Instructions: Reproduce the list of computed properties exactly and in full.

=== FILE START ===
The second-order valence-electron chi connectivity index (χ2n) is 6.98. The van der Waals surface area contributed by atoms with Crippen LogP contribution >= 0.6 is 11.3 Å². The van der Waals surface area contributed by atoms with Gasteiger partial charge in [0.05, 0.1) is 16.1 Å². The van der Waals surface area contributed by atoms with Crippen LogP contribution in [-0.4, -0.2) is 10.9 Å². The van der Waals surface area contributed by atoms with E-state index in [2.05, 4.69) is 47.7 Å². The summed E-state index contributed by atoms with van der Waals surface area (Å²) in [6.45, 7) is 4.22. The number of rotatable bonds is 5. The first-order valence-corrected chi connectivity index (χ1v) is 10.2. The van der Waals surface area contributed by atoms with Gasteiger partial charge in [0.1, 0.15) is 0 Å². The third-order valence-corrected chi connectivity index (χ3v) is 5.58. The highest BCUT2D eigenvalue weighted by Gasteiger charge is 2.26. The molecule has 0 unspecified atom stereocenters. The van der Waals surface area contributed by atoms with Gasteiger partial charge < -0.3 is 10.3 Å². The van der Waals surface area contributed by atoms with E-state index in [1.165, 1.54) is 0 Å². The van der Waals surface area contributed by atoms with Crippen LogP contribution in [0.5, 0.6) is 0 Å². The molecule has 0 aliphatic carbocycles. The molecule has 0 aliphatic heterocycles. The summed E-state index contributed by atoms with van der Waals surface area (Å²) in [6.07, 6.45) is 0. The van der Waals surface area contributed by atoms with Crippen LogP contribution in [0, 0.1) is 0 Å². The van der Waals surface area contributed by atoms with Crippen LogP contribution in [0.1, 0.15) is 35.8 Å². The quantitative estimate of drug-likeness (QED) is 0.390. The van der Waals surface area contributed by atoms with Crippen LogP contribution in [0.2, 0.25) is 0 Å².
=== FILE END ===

The second-order valence-electron chi connectivity index (χ2n) is 6.98. The van der Waals surface area contributed by atoms with Crippen LogP contribution >= 0.6 is 11.3 Å². The van der Waals surface area contributed by atoms with Gasteiger partial charge in [0.05, 0.1) is 16.1 Å². The van der Waals surface area contributed by atoms with Crippen LogP contribution in [-0.4, -0.2) is 10.9 Å². The van der Waals surface area contributed by atoms with E-state index in [2.05, 4.69) is 47.7 Å². The summed E-state index contributed by atoms with van der Waals surface area (Å²) in [6.45, 7) is 4.22. The number of rotatable bonds is 5. The first-order valence-corrected chi connectivity index (χ1v) is 10.2. The van der Waals surface area contributed by atoms with Gasteiger partial charge in [0.1, 0.15) is 0 Å². The third-order valence-corrected chi connectivity index (χ3v) is 5.58. The highest BCUT2D eigenvalue weighted by Gasteiger charge is 2.26. The molecule has 0 unspecified atom stereocenters. The van der Waals surface area contributed by atoms with Gasteiger partial charge < -0.3 is 10.3 Å². The van der Waals surface area contributed by atoms with E-state index in [1.165, 1.54) is 0 Å². The van der Waals surface area contributed by atoms with Crippen LogP contribution in [0.5, 0.6) is 0 Å². The molecule has 0 aliphatic carbocycles. The molecule has 0 aliphatic heterocycles. The summed E-state index contributed by atoms with van der Waals surface area (Å²) in [6.07, 6.45) is 0. The van der Waals surface area contributed by atoms with Crippen LogP contribution in [0, 0.1) is 0 Å². The van der Waals surface area contributed by atoms with Crippen LogP contribution in [0.1, 0.15) is 35.8 Å². The quantitative estimate of drug-likeness (QED) is 0.390. The van der Waals surface area contributed by atoms with Crippen LogP contribution in [0.2, 0.25) is 0 Å².